Exploring one of history’s most baffling murder mysteries.
The Villisca Ax Murders Mystery
This episode starts with a brutal axe murder that scandalized the quiet town of Villisca, about 2,000 souls in the summer of 1912, when a family of six and two young visitors were killed in their beds by an assailant wielding a long-handled axe, the family’s own tool, which was left at the scene.
Clues were scant, and it took years for the twists and subplots to emerge, including a string of similar murders, implications that it was a job for hire by a business rival, and a bizarre confession by an itinerant minister five years later.
And for some reason, there seems to be a lot of fortunetellers and clairvoyants in this narrative.
A reading from America’s historical newspapers in the golden age of yellow journalism
Panic at the Italian Hall
This episode comes from the request of a listener in the Upper Peninsula of Michigan who wanted to know more about the panic disaster that took place at the Calumet Italian Hall in 1913.
I actually went through Calumet a couple of years ago on vacation when we wanted to see what the upper peninsula of the upper peninsula of Michigan was like.
We found a lot of good microbreweries and wandered about some of the old copper mines, but we missed the monument dedicated to the victims of this horrible tragedy.
Now that I know about it, the next time I’m in Calumet, I will definitely pay my respects. It’s a sad story, folks, but I think it’s an important one to remember because it’s all about what happens when we lose our civility.
When a friend of mine started pitching Hall-Mills murder to me as a potential episode, I was immediately enthralled by the tale of an Episcopalian rector and his tragic affair with the choir singer, but when he told me the case hinged on the eyewitness testimony of “the pig woman,” I knew this was a story for True Crime Historian.
But it gets even better.
I started looking into it and discovered that the famed sportswriter Damon Runyon covered the trial with the same breezy prose he used in the short stories he wrote that inspired the musical “Guys and Dolls,” with daily dispatches drawing vivid word pictures of the trial and its participants.
I felt it worthy of in depth exploration, so we’ll be doing a six episode series released on consecutive Sundays to hear all about the case and its cast of characters as told by one of America’s premier storytellers, who turns out to also be a pioneer of True Crime.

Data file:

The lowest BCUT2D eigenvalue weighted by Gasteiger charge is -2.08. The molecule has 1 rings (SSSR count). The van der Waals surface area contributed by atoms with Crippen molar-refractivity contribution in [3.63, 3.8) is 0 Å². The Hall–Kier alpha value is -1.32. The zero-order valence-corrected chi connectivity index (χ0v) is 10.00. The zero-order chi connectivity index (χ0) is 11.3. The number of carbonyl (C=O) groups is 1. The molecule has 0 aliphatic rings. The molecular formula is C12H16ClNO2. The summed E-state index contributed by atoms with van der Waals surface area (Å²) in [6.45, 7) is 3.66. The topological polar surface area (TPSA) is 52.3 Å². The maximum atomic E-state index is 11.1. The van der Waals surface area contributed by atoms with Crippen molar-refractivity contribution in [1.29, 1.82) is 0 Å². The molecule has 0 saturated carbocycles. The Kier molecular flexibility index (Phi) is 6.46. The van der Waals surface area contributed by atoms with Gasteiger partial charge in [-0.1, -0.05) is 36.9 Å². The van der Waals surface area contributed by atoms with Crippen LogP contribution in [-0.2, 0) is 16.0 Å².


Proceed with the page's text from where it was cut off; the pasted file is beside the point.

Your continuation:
A special edition of Yesterday’s News exploring the criminal justice system at its most extreme: Inflicting the Death Penalty.
This episode comes at the request of a faithful listener in Cincinnati who wanted to hear more about Anna Marie Hahn, the first woman to be executed in Ohio’s electric chair.
Although ‘Arsenic Annie’ had stoically proclaimed her innocence right up until her dying day, Anna Marie Hahn left a handwritten 20-page confession in her death row cell on December 7, 1938, when they led her to Ohio’s electric chair, literally kicking and screaming.
In the letter, she not only takes responsibility for six murders, she denies other poisoning attempts and goes into details about her life and how she began her series what the governor called cold-blooded and horrifying crimes when he made the final decision to take her to the chair.
The letter is such a remarkable and revealing self-portrait, more entertaining than her pathetic execution, that I gave it to a professional actress, my friend and colleague Emily Simer Braun, to help bring out some of the nuances in this rare insight into the mind of a serial killer.
A reading from America’s historic newspapers in the golden age of yellow journalism.
A True Crime from the Wild West
Until recently, I presumed that Black Bart was a fictional character, like the Lone Ranger or Dudley Do-right, but I was recently set straight on that account and subsequently discovered a story that COULD pass for pretty outlandish romantic Wild West fiction.
Charley Bowles did get the monicker Black Bart from the villain in a dime novel, but I think he used it ironically because it didn’t really fit his gentlemanly style.
He only robbed coaches carrying treasure belonging to the Wells Fargo Company, apparently in revenge for a mining dispute in Nevada.
When he left his doggerel poetry at the scene of the crime, he would sign it “Black Bart PO8” spelling poet with a numeral, text messaging style before the internet, ahead of his time.